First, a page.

Friday, May 2, 2014

The Writer's Voice Entry - ONE OF THOSE TIMES


Dear Writer's Voice Coaches,

Twelve-year-old Sam Heans is about to have the most amazing, and awful, year of his life. Until now, Sam has been about as edgy as a marshmallow. Case in point: the wildest thing he’s ever done is the sixth grade limbo contest. But a small book is about to change all of that in a big way.

When Sam finds a worn datebook on the sidewalk, it doesn’t take long for him to realize that it’s everything but ordinary. The book contains hints of things that will happen to him, like swinging off of Dead Man’s Jump into the river. Only it’s not predicting, it’s instructing. The book has a message for him, but he has to follow all of its clues to find answers, even if that means taking a risk or two along the way. By the time he’s finished, Sam will find that sometimes the best things in life come in unexpected packages.

ONE OF THOSE TIMES is a Middle Grade Magical Realism novel finished at 27,000 words, that should appeal to fans of Rebecca Stead.

Thank you for your time and consideration.

Best Regards,  
Sean Steinle

First 250: 

Sometimes people do stupid things for no reason. This wasn’t one of those times. Not that what I was about to do wasn’t stupid, because it most definitely was. It’s that I had a perfectly good reason—it was written in the datebook.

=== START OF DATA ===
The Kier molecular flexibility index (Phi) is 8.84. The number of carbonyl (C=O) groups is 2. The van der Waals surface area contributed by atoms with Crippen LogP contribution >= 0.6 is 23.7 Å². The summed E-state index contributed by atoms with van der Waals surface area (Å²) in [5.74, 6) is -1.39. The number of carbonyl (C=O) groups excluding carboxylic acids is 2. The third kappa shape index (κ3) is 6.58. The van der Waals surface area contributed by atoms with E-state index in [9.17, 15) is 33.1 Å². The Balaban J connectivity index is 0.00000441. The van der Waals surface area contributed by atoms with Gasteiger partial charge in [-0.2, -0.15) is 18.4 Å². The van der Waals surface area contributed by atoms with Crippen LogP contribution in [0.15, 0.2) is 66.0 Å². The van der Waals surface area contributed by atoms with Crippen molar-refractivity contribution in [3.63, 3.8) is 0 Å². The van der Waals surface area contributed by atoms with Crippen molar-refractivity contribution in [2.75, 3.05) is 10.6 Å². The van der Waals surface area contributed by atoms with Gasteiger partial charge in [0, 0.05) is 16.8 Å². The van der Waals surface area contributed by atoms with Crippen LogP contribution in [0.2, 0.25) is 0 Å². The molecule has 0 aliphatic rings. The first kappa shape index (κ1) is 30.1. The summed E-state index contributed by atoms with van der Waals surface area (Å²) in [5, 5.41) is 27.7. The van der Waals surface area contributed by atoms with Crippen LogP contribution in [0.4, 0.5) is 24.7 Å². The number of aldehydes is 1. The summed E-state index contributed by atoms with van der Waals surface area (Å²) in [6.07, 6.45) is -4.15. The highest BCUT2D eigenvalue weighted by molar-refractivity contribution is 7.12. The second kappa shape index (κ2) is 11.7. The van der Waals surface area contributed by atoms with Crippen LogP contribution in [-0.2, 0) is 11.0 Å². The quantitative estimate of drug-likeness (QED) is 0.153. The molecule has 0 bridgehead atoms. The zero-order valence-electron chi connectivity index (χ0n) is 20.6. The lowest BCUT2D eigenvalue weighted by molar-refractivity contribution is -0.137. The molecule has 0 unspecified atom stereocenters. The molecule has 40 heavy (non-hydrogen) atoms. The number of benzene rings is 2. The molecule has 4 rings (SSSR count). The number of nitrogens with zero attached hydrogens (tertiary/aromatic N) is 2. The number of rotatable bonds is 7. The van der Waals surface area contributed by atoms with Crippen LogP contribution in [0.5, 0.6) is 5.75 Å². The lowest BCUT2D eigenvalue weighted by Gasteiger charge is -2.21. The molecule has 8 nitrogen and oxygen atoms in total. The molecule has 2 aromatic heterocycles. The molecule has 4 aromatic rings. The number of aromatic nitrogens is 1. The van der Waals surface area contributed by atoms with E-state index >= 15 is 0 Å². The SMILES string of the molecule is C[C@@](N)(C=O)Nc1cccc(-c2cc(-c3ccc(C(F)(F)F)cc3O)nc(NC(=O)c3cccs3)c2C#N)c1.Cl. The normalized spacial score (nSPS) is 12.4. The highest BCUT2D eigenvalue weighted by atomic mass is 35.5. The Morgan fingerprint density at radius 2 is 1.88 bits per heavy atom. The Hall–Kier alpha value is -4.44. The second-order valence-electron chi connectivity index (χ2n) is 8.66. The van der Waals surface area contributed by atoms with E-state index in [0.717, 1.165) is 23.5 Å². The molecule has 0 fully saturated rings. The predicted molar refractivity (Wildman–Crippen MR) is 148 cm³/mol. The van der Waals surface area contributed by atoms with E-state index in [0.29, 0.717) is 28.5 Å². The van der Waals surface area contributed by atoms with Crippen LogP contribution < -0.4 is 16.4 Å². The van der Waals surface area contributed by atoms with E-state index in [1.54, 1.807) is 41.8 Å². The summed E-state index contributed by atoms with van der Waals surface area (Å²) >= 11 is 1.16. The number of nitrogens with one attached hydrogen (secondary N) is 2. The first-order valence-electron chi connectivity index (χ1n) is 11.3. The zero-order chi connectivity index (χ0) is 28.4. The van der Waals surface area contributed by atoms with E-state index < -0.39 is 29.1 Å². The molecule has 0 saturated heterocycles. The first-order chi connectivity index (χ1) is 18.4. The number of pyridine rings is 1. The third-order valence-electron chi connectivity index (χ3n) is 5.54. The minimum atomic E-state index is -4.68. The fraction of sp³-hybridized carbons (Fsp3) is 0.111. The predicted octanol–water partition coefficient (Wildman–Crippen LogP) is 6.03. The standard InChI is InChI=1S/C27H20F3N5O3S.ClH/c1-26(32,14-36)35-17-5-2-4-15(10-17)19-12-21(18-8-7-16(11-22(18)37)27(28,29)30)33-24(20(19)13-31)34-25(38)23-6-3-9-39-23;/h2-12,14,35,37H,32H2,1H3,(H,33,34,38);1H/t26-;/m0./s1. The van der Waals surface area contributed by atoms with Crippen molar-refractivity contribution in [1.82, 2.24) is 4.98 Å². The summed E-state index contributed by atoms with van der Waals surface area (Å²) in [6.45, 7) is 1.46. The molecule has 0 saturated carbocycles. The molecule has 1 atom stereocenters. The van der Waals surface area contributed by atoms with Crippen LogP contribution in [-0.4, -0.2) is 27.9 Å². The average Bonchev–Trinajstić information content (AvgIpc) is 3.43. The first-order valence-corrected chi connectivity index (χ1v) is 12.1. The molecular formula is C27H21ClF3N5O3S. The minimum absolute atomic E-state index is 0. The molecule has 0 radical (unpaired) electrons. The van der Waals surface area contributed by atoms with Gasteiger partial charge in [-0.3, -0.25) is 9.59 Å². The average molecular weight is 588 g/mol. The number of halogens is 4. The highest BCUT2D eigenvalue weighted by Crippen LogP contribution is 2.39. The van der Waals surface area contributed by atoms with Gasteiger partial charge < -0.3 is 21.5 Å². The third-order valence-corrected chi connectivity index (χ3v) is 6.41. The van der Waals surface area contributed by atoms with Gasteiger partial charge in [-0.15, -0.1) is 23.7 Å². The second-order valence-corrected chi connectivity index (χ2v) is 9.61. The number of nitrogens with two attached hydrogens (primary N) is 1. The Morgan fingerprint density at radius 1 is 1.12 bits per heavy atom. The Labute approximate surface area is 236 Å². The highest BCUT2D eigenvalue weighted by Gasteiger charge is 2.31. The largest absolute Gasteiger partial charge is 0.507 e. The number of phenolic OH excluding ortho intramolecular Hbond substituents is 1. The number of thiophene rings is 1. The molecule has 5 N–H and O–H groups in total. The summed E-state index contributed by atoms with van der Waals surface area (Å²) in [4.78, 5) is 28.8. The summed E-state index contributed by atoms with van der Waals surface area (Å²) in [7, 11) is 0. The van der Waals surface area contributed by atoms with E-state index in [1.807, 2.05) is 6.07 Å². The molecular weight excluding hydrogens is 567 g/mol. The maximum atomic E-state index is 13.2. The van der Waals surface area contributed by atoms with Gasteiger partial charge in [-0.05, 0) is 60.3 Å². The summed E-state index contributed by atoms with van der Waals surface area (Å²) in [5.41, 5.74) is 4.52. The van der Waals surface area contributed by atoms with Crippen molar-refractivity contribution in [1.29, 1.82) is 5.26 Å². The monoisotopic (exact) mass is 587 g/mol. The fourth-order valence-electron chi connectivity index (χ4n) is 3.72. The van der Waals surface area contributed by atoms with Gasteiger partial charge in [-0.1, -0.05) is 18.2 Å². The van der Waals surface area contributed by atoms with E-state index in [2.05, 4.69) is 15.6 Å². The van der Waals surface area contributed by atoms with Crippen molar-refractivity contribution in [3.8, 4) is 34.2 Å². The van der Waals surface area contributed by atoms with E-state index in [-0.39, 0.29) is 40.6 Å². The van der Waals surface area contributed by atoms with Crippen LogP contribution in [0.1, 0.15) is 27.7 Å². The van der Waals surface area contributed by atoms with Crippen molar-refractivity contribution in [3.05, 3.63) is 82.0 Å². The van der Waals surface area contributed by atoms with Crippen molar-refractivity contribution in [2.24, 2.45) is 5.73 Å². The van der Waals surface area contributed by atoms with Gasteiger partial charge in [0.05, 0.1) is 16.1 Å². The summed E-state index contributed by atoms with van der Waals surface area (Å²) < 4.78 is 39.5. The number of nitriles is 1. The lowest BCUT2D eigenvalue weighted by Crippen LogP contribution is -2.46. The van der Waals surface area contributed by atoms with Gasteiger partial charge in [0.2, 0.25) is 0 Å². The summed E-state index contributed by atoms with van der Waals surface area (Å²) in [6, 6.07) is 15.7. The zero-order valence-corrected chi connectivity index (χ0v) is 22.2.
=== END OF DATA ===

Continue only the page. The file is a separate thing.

Apr 14 – Soar

And if experience had taught me anything, it was that no matter how crazy, or even life-threatening it seemed, the datebook’s advice was always right. Either that or it was trying to kill me. To be honest I was still a bit fuzzy on that part. It didn’t matter though; I was in way too deep to turn back now.

So that’s how I found myself squeezing the brake on my bike, my eyes slammed shut, sitting on the edge of the ridiculously steep hill behind my house. I forced one of my eyelids halfway up, and my stomach turned. A tiny speck at the bottom marked the flimsy ramp that my best friend and I had just thrown together using some scraps of wood from my garage.

“What if you die?” Rye asked. 

He looked anxious, like it was him on the bike. I faked a laugh. 

“You have the lens cap off, right?”


I let off the brake and started down the hill, mashing the pedals on my BMX to pick up speed. I’d need it if I wanted to clear the creek bed. I hit the ramp and flew. I mean I really flew. Only my bike wasn’t with me.